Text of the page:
Gargantious Gar

In the evening, as the brutal sun was sinking into the sweet sea for its nightly nap , a freshwater giant was lurking in the shallow waters of Lake Cocibolca. These gargantious alligator gar have few known predators, mainly because the prehistoric relatives of the megafish have tooth-filled mouths and heavily scaled bodies.

Yet, one unfortunate menacing-looking behemoth couldn’t contend with Julio and his missile-like aim.
IMG_2569With a swiftly flying rock, he pounded the alligator gar into deadly submission. This toothy giant didn’t have a chance.
IMG_2574This gargantious gar may look fierce, but attacks against people are unknown. Tell that to little 8 mo. old Braydon, whose mother just finished bathing him in the lake.
IMG_2573Julio chopped up the gar with his machete throwing twinkly flying sparks….seriously! Then, the big hunks of meat were distributed among the neighborhood. Some say that gar is a tasty treat, others say that gar is bony and tough. The only fact I know about gar is that the eggs are poisonous to humans if ingested.

Stay tuned for my gar recipe. In the meantime, I think I’m taking a break from swimming in the shallow waters of our sweet sea.



12 thoughts on “Gargantious Gar

  1. Yes, if you start thinking about it – along with the fresh water sharks and the cayman – Lago Cocibolca could seem a very scary place. But fortunately (or unfortunately) the human element really has changed the natural equation to where it now truly is pretty much a safe and “sweet sea.”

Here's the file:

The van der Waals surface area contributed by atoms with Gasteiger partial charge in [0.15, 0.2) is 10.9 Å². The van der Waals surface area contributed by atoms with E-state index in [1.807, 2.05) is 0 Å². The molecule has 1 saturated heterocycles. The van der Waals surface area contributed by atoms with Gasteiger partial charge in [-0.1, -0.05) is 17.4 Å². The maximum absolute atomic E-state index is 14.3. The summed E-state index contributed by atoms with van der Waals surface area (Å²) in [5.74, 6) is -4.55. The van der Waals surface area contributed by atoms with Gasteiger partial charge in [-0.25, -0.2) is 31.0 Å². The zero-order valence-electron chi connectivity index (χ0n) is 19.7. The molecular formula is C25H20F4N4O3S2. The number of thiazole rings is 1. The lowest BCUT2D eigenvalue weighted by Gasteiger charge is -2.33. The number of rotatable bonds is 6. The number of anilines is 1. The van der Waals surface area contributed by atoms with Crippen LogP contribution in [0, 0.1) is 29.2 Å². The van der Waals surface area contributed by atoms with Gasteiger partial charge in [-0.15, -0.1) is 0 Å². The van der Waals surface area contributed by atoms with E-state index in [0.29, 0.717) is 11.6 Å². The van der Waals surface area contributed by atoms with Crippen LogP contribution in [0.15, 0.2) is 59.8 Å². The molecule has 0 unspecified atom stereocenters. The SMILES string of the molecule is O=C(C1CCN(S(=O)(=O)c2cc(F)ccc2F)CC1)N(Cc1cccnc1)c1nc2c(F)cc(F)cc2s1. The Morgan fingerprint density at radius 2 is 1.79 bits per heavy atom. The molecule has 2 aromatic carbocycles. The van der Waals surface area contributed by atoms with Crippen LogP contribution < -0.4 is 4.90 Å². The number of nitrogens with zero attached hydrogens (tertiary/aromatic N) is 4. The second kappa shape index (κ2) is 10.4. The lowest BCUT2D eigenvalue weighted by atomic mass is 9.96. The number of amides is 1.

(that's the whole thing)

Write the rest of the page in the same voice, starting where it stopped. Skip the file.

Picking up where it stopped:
2. Last week after a shrimp pond had been harvested, I spotted a tiny gar-looking fish on the ground. The workers called it ‘picudo,’ though not the picudo of salt water. I told them that it looked like what we called a gar. It was so cute (and dead!) that I picked it up by the beak and carried it home to photograph and sketch. Last night I floated the bands of (mola) color around it, and I pondered those alligator gar that once patrolled the Mississippi River and its tributaries. I wondered if there were any monsters left.

    And twelve hours later, you present this post! Hmmmm. I think I’ll ponder if there are ancient golden relics in the garden!

  3. Great pictures and story. Amazing that the boy caught the fish with a rock!

    Like many of the fish we get from fishermen here in Ecuador, I wonder after cleaning the bones and scales if the effort was worth it? We are fortunate to have so many fish markets here that we generally can buy inexpensive tuna (albacora) or red snapper filets and avoid the work.

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